The new work, led by graduate student Sean O’Hern and associate professor of mechanical engineering Rohit Karnik, is the first… read more

Apple’s new headquarters: an exclusive sneak peek

October 14, 2013

apple-cupertino-hq-main1

The site of Apple’s proposed new spaceship-shaped headquarters that goes before the City Council Tuesday for an initial vote “will be one of the most environmentally sustainable developments on this scale anywhere in the world,” according ot Dan Whisenhunt, San Jose Mercury News reports.

Apple Campus 2 promises to bring a world-class real-estate project — along with a lot of traffic congestion — to the heart of… read more

Are bots taking over Wikipedia?

February 20, 2014

bots-vs featured

As crowdsourced Wikipedia has grown too large — with more than 30 million articles in 287 languages — to be entirely edited and managed by volunteers, 12 Wikipedia bots have emerged to pick up the slack.

The bots use Wikidata — a free knowledge base that can be read and edited by both humans and bots — to exchange information between entries and between the… read more

A laser that could find and zap tumors

Also penetrates the skull for brain tumors, researchers say
August 2, 2012

Femtosecond laser (credit: University of Tennessee Space Institute)

Researchers at the Center for Laser Applications at the University of Tennessee Space Institute have invented a system that uses lasers to find, map, and non-invasively destruct cancerous tumors.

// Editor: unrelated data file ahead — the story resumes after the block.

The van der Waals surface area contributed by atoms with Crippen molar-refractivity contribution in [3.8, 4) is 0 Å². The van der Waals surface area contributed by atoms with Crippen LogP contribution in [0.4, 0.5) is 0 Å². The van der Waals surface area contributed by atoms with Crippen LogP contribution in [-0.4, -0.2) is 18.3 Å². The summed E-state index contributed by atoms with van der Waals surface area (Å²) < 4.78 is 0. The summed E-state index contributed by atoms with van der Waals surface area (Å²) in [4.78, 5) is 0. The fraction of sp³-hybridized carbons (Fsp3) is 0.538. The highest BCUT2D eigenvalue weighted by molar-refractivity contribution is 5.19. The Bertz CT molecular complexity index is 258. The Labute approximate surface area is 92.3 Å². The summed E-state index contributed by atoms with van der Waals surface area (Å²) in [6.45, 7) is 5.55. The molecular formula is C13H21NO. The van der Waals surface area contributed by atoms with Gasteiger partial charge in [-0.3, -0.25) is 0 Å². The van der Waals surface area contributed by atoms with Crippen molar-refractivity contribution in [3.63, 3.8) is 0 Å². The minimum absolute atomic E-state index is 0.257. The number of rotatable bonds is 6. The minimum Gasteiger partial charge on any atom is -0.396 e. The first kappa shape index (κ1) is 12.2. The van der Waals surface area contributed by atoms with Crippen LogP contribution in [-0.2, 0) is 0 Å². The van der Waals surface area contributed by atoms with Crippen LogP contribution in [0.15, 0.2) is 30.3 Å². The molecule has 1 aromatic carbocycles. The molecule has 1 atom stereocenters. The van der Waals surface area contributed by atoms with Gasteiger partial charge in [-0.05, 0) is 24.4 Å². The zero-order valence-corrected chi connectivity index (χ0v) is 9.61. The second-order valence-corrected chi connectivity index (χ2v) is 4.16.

The technology uses a femtosecond laser (creating pulses lasting one-quadrillionth of a second). The high speed enables the laser to quickly focus in on a specific region without overheating.

“Using ultra-short light pulses gives us the ability… read more

D-Wave quantum computer solves protein folding problem

August 20, 2012

dwave_ones_in_the_lab_large

A 128-qubit D-Wave One quantum computer has solved the puzzle of how certain proteins fold, Nature News Blog reports.

The latest finding from a Harvard’s Alan Aspuru-Guzik and his colleagues shows that the D-Wave one could predict the lowest-energy configurations of a folded protein.

The model consisted of mathematical representations of amino acids in a lattice, connected by different interaction strengths. The D-wave computer… read more

Tough super-stretchable gel is tougher than cartilage and heals itself

Biocompatible material created at Harvard stretches to 21 times its length, recoils, and heals itself
September 6, 2012

harvard_gel_stretched

A team of experts in mechanics, materials science, and tissue engineering at Harvard have created an extremely stretchy and tough gel that may pave the way to replacing damaged cartilage in human joints or spinal disks.

Called a hydrogel, because its main ingredient is water, the new material is a hybrid of two weak gels that combine to create something much stronger.

This new gel can stretch… read more